David Frank Dempsey
Thursday, October 24, 2013
If your million dollar view of the Ozarks is between 0 and 225 ft. of SWEPCO’s proposed 345 kiloVolt transmission line easement boundary, that portion of your property will be reduced in value by only 20 percent and the value of property more than 225 ft. away from the easement boundary will not be harmed at all according to SWEPCO’s legal team.
That was the basis for a lawsuit by SWEPCO against the owners of the Gentry Wild Wilderness Drive Through Safari which was heard this week in Bentonville. The owners refused to accept $37,000 for the taking by eminent domain of 9.17 acres through a 144-acre quadrant of the Safari known as Safari Four. That figure was based on SWEPCO expert witness and real estate appraiser Tom Reed who valued the land at $2500 per acre.
Reed admitted the 9.17 acres condemned in the taking of the 150-ft.-wide easement was a total loss for the owner. Using his own appraisal he concluded SWEPCO should pay $22,925 for the easement itself. He then added 20 percent of his appraised value of the two 225-ft.-wide negatively impacted swaths alongside the borders of the easement to come up with the $37,000 figure.
A jury disagreed in a nine-to-three decision after a two-day trial last week awarding the Safari owners $87,539, far less than what the owners were asking.
Ross Leon Wilmoth, Jr., appeared for his family that has owned the Safari for more than 50 years. Wilmoth and his own equally expert appraiser, Tom Rife, claimed the entire 114-acre quadrant had to be closed to the public because USDA regulations for the exotic animal park could not be met with the easement and power line in place. They also want compensation for barns, holding facilities, reservoirs and special fencing. Their estimate of the loss to the Safari was $399,000.
USDA regulations state that a trained animal handler or attendant must be present when the public is in the vicinity of exotic animals. The word “public” includes power line workers, which puts the USDA regulation in conflict with SWEPCO’s easement language that gives its workers access to the easement any time they deem necessary.
Wilmoth, who worked for SWEPCO for 34 years while at the same time running the Safari, disagreed strongly with SWEPCO expert witness testimony that static charges built up in any metal object left under a 345 kiloVolt line can deliver no more than a very mild and harmless shock. Wilmoth said that from his own experience, depending on weather conditions, the shock could be more like that of an electric cattle prod. This statement was made under oath to the attorneys and the judge, but the 12-person jury was not allowed to listen.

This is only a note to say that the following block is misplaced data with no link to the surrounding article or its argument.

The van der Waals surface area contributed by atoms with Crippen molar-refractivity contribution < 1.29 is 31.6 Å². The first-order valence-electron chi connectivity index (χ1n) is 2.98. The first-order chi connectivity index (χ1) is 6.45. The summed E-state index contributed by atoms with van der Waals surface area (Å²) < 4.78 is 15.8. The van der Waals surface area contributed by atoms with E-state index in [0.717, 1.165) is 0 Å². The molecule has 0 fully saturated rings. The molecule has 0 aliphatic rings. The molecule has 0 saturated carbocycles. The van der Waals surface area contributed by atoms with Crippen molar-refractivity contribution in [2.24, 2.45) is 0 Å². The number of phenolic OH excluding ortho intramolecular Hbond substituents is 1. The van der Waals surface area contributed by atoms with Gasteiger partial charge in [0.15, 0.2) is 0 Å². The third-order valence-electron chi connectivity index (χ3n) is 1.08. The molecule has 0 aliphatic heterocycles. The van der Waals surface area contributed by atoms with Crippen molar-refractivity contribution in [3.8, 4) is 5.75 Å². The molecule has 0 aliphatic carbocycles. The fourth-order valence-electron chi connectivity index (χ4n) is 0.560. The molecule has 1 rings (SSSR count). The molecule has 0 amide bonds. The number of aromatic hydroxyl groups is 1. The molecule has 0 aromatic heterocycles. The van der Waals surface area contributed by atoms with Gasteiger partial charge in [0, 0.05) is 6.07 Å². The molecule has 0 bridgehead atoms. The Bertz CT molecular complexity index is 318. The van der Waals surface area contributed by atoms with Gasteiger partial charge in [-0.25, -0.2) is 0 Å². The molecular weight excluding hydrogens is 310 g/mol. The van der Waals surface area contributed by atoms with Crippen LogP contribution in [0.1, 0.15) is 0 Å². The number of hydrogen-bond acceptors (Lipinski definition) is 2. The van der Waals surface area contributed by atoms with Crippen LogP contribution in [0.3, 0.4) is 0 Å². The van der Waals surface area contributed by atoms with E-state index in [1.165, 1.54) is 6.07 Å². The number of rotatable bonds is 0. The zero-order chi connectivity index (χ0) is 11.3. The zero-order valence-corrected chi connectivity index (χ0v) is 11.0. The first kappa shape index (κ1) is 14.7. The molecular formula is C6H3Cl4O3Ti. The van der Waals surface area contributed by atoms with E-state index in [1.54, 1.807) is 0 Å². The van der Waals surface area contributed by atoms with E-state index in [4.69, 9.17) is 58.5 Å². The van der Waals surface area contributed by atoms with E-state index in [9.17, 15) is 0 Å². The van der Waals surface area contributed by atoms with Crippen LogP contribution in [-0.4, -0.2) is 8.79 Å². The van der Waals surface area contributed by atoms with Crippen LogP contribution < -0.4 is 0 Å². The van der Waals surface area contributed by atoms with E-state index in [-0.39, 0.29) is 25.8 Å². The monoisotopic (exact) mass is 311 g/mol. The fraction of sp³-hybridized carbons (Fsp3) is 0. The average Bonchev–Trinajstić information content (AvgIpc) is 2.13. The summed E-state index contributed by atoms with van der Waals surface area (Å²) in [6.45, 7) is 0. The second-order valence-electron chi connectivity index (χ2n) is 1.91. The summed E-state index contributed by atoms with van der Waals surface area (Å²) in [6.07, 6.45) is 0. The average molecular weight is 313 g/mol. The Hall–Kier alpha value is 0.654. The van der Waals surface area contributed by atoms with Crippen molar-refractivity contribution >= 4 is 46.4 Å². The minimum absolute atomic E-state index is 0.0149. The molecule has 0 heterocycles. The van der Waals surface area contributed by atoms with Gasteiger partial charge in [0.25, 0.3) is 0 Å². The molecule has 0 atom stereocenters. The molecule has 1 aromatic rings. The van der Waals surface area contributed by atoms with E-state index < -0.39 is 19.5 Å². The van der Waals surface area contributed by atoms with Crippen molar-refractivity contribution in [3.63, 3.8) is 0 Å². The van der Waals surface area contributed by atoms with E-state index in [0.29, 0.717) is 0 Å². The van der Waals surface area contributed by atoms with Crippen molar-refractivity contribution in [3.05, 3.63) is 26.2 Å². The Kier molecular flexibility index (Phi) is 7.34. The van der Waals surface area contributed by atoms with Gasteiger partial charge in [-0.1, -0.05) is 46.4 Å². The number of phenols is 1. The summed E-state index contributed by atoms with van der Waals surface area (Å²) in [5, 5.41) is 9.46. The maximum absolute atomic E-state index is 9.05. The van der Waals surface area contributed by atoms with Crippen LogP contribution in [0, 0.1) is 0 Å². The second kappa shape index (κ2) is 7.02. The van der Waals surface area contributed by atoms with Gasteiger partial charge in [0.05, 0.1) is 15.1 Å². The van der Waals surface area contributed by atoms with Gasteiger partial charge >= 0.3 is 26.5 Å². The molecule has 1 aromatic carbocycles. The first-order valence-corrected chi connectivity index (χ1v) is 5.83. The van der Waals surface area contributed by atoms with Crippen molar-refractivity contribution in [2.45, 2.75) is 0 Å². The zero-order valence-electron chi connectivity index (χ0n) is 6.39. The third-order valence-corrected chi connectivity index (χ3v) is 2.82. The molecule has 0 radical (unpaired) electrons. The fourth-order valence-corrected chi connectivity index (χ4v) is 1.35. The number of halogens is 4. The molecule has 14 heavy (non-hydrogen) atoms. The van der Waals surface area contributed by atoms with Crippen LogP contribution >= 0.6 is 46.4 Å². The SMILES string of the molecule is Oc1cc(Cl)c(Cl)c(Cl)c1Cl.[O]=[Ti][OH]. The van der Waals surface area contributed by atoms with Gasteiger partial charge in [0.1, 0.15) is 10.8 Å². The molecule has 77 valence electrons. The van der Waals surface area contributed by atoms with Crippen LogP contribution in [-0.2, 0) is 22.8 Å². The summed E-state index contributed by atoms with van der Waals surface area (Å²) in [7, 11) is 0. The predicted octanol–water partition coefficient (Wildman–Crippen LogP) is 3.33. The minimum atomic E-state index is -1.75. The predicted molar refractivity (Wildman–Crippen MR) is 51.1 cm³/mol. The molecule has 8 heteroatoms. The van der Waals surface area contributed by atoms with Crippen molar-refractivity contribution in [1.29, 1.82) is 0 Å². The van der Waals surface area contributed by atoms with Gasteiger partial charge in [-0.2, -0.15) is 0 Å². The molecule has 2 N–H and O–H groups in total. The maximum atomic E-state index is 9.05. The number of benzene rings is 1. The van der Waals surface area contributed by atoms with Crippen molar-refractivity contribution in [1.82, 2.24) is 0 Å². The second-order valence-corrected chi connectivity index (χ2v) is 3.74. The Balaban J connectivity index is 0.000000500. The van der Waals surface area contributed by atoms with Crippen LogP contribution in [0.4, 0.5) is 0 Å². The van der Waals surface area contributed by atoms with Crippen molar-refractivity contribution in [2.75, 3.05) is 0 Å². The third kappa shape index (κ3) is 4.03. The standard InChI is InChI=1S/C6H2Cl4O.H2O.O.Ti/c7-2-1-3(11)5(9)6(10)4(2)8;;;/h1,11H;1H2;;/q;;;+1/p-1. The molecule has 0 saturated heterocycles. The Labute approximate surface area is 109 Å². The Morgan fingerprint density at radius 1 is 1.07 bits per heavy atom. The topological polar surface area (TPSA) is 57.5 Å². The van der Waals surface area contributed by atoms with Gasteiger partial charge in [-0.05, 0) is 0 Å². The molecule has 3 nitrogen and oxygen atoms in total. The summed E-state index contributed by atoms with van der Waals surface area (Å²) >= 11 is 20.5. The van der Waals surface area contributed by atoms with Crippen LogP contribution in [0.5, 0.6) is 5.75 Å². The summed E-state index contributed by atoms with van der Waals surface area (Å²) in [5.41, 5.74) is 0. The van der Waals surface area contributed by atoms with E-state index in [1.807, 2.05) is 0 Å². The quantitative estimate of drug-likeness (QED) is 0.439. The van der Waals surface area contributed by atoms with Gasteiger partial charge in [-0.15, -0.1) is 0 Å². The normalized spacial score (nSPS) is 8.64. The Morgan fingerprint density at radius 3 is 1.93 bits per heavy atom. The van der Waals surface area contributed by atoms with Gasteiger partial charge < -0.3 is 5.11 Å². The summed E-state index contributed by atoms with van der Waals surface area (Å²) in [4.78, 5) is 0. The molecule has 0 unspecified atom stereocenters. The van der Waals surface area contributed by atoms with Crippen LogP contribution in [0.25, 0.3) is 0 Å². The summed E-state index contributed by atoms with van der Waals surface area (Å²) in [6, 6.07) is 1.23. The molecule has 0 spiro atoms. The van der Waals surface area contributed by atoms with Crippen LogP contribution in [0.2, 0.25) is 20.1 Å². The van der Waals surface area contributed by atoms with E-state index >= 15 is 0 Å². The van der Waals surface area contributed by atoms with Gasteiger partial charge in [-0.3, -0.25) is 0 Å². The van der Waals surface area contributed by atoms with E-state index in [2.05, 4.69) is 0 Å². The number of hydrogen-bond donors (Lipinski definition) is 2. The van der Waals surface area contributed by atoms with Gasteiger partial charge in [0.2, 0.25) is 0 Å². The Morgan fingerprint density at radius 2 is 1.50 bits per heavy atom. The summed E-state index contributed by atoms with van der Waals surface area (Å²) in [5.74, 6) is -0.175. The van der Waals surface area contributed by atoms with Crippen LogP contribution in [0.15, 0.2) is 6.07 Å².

The jury did hear testimony from SWEPCO and Wilmoth’s expert witnesses on health effects, both who said science-to-date has proven no adverse health effects to humans or livestock. Wilmoth’s witness, Dr. Paul Mixon, did say however, it was unwise for people with pacemakers to go near strong electromagnetic fields.
SWEPCO expert witness on health effects, Dr. Louis O. Hosek, denied there was danger to people with pacemakers near high voltage lines. Hosek did admit there were probably no studies of electromagnetic fields on exotic animals and almost certainly no such studies were conducted over the 15 to 20-year lifespan of such animals.
Mixon spoke briefly about the corona or noise generated by high voltage transmission lines saying it could extend well beyond the electromagnetic field.
The jury was also kept out of the courtroom when veterinarian Dr. Richard Carver testified under oath about his experiences working with the animals at the Safari. Carver said exotic animals could not be compared to cattle. They are much easier to frighten and when they flee they sometimes injure or kill themselves by running into trees or vehicles. He also stressed the importance of Safari Four’s barns, holding pens and other specialized equipment.
Wilmoth said the Safari Four quadrant would remain closed to the public but he might be able to use part of it for raising hay for some of the animals. He has gotten estimates for purchasing a parcel of land contiguous to the Safari. His total estimate of the land purchase, building of new reservoirs, roads, barns, fencing and holding pens is $3.1 million.
When asked after the trial if Safari LLC would appeal the verdict, Wilmoth said he was undecided. “If we do it’ll be him on the stand,” he said, nodding toward a younger family member, “I won’t do this again.”
The easement across Safari Four is one of the last parts of the 14-mile-long 345 kiloVolt transmission line from the Flint Creek coal powered plant to Shipes Road at Centerton.
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